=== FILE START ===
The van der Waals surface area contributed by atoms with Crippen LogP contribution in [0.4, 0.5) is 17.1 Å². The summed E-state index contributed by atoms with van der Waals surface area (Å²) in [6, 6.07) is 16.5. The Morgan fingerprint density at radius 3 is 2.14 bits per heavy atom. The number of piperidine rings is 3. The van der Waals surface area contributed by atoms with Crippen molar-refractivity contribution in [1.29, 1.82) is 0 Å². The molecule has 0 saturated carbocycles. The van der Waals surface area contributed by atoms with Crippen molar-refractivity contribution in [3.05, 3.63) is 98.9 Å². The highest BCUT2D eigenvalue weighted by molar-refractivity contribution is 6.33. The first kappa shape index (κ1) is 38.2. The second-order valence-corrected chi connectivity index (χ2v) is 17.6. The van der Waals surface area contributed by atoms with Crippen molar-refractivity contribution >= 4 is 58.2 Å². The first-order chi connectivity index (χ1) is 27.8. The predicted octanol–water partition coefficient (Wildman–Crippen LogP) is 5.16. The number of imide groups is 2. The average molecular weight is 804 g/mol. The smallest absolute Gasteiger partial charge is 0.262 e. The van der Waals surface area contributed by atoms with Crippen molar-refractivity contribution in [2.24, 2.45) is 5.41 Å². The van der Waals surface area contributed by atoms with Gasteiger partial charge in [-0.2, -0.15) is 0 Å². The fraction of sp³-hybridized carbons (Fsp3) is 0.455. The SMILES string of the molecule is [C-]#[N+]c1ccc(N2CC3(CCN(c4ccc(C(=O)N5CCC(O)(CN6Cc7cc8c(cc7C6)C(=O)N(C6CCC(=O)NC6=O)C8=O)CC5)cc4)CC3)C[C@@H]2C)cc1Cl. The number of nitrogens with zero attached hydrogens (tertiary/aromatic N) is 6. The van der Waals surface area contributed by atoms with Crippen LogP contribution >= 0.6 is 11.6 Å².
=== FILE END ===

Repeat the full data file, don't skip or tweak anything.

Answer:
The van der Waals surface area contributed by atoms with Crippen LogP contribution in [0.4, 0.5) is 17.1 Å². The summed E-state index contributed by atoms with van der Waals surface area (Å²) in [6, 6.07) is 16.5. The Morgan fingerprint density at radius 3 is 2.14 bits per heavy atom. The number of piperidine rings is 3. The van der Waals surface area contributed by atoms with Crippen molar-refractivity contribution in [1.29, 1.82) is 0 Å². The molecule has 0 saturated carbocycles. The van der Waals surface area contributed by atoms with Crippen molar-refractivity contribution in [3.05, 3.63) is 98.9 Å². The highest BCUT2D eigenvalue weighted by molar-refractivity contribution is 6.33. The first kappa shape index (κ1) is 38.2. The second-order valence-corrected chi connectivity index (χ2v) is 17.6. The van der Waals surface area contributed by atoms with Crippen molar-refractivity contribution >= 4 is 58.2 Å². The first-order chi connectivity index (χ1) is 27.8. The predicted octanol–water partition coefficient (Wildman–Crippen LogP) is 5.16. The number of imide groups is 2. The average molecular weight is 804 g/mol. The smallest absolute Gasteiger partial charge is 0.262 e. The van der Waals surface area contributed by atoms with Crippen molar-refractivity contribution in [2.24, 2.45) is 5.41 Å². The van der Waals surface area contributed by atoms with Gasteiger partial charge in [-0.2, -0.15) is 0 Å². The fraction of sp³-hybridized carbons (Fsp3) is 0.455. The SMILES string of the molecule is [C-]#[N+]c1ccc(N2CC3(CCN(c4ccc(C(=O)N5CCC(O)(CN6Cc7cc8c(cc7C6)C(=O)N(C6CCC(=O)NC6=O)C8=O)CC5)cc4)CC3)C[C@@H]2C)cc1Cl. The number of nitrogens with zero attached hydrogens (tertiary/aromatic N) is 6. The van der Waals surface area contributed by atoms with Crippen LogP contribution >= 0.6 is 11.6 Å².